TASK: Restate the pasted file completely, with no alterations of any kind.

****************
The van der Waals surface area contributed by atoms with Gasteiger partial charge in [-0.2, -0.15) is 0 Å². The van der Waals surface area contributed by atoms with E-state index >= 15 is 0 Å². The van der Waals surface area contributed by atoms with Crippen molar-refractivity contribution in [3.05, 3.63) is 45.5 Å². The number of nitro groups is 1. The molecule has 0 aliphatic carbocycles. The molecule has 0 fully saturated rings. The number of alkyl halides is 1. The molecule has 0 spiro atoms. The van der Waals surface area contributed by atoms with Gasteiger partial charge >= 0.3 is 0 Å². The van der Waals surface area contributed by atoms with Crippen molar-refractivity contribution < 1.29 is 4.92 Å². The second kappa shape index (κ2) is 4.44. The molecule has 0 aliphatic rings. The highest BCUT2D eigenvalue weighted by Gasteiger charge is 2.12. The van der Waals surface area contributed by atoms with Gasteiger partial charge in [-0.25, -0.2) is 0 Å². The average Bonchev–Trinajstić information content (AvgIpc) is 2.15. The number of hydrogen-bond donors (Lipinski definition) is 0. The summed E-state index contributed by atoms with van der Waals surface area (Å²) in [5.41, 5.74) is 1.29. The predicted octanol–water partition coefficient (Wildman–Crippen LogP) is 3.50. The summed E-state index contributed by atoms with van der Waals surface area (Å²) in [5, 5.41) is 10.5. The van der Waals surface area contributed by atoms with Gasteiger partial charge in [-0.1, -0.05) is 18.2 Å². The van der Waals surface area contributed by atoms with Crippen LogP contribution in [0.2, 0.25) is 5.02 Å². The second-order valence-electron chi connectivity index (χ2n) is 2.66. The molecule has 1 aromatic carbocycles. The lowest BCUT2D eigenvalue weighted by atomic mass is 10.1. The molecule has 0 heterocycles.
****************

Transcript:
The van der Waals surface area contributed by atoms with Gasteiger partial charge in [-0.2, -0.15) is 0 Å². The van der Waals surface area contributed by atoms with E-state index >= 15 is 0 Å². The van der Waals surface area contributed by atoms with Crippen molar-refractivity contribution in [3.05, 3.63) is 45.5 Å². The number of nitro groups is 1. The molecule has 0 aliphatic carbocycles. The molecule has 0 fully saturated rings. The number of alkyl halides is 1. The molecule has 0 spiro atoms. The van der Waals surface area contributed by atoms with Gasteiger partial charge >= 0.3 is 0 Å². The van der Waals surface area contributed by atoms with Crippen molar-refractivity contribution < 1.29 is 4.92 Å². The second kappa shape index (κ2) is 4.44. The molecule has 0 aliphatic rings. The highest BCUT2D eigenvalue weighted by Gasteiger charge is 2.12. The van der Waals surface area contributed by atoms with Gasteiger partial charge in [-0.25, -0.2) is 0 Å². The average Bonchev–Trinajstić information content (AvgIpc) is 2.15. The number of hydrogen-bond donors (Lipinski definition) is 0. The summed E-state index contributed by atoms with van der Waals surface area (Å²) in [5.41, 5.74) is 1.29. The predicted octanol–water partition coefficient (Wildman–Crippen LogP) is 3.50. The summed E-state index contributed by atoms with van der Waals surface area (Å²) in [5, 5.41) is 10.5. The van der Waals surface area contributed by atoms with Gasteiger partial charge in [-0.1, -0.05) is 18.2 Å². The van der Waals surface area contributed by atoms with Crippen LogP contribution in [0.2, 0.25) is 5.02 Å². The second-order valence-electron chi connectivity index (χ2n) is 2.66. The molecule has 1 aromatic carbocycles. The lowest BCUT2D eigenvalue weighted by atomic mass is 10.1. The molecule has 0 heterocycles.